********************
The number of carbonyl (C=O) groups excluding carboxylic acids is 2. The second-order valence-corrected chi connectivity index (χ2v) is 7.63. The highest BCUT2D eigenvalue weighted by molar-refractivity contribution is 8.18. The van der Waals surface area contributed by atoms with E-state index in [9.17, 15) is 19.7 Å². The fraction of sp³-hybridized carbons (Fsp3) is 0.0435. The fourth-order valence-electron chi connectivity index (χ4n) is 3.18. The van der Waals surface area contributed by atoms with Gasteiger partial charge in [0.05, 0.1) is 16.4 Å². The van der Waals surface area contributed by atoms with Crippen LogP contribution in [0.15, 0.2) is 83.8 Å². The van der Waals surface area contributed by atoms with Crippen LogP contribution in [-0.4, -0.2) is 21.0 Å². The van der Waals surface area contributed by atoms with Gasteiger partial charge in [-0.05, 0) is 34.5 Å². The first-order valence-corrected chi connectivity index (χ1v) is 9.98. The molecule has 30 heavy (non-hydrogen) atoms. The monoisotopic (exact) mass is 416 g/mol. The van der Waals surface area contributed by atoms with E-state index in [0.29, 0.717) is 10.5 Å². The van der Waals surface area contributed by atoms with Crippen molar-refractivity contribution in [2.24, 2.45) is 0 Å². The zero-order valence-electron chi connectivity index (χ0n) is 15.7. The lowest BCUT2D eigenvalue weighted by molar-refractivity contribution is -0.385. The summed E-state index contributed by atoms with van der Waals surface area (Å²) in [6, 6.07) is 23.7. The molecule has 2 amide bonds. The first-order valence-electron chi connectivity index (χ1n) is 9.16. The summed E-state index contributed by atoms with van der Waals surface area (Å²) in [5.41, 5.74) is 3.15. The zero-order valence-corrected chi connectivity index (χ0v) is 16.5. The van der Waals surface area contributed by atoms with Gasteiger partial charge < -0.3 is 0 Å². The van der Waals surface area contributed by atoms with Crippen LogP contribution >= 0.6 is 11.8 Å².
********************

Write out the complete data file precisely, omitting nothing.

The number of carbonyl (C=O) groups excluding carboxylic acids is 2. The second-order valence-corrected chi connectivity index (χ2v) is 7.63. The highest BCUT2D eigenvalue weighted by molar-refractivity contribution is 8.18. The van der Waals surface area contributed by atoms with E-state index in [9.17, 15) is 19.7 Å². The fraction of sp³-hybridized carbons (Fsp3) is 0.0435. The fourth-order valence-electron chi connectivity index (χ4n) is 3.18. The van der Waals surface area contributed by atoms with Gasteiger partial charge in [0.05, 0.1) is 16.4 Å². The van der Waals surface area contributed by atoms with Crippen LogP contribution in [0.15, 0.2) is 83.8 Å². The van der Waals surface area contributed by atoms with Crippen LogP contribution in [-0.4, -0.2) is 21.0 Å². The van der Waals surface area contributed by atoms with Gasteiger partial charge in [-0.05, 0) is 34.5 Å². The first-order valence-corrected chi connectivity index (χ1v) is 9.98. The molecule has 30 heavy (non-hydrogen) atoms. The monoisotopic (exact) mass is 416 g/mol. The van der Waals surface area contributed by atoms with E-state index in [0.29, 0.717) is 10.5 Å². The van der Waals surface area contributed by atoms with Crippen molar-refractivity contribution in [2.24, 2.45) is 0 Å². The zero-order valence-electron chi connectivity index (χ0n) is 15.7. The lowest BCUT2D eigenvalue weighted by molar-refractivity contribution is -0.385. The summed E-state index contributed by atoms with van der Waals surface area (Å²) in [6, 6.07) is 23.7. The molecule has 2 amide bonds. The first-order valence-electron chi connectivity index (χ1n) is 9.16. The summed E-state index contributed by atoms with van der Waals surface area (Å²) in [5.41, 5.74) is 3.15. The zero-order valence-corrected chi connectivity index (χ0v) is 16.5. The van der Waals surface area contributed by atoms with Gasteiger partial charge < -0.3 is 0 Å². The van der Waals surface area contributed by atoms with Crippen LogP contribution >= 0.6 is 11.8 Å².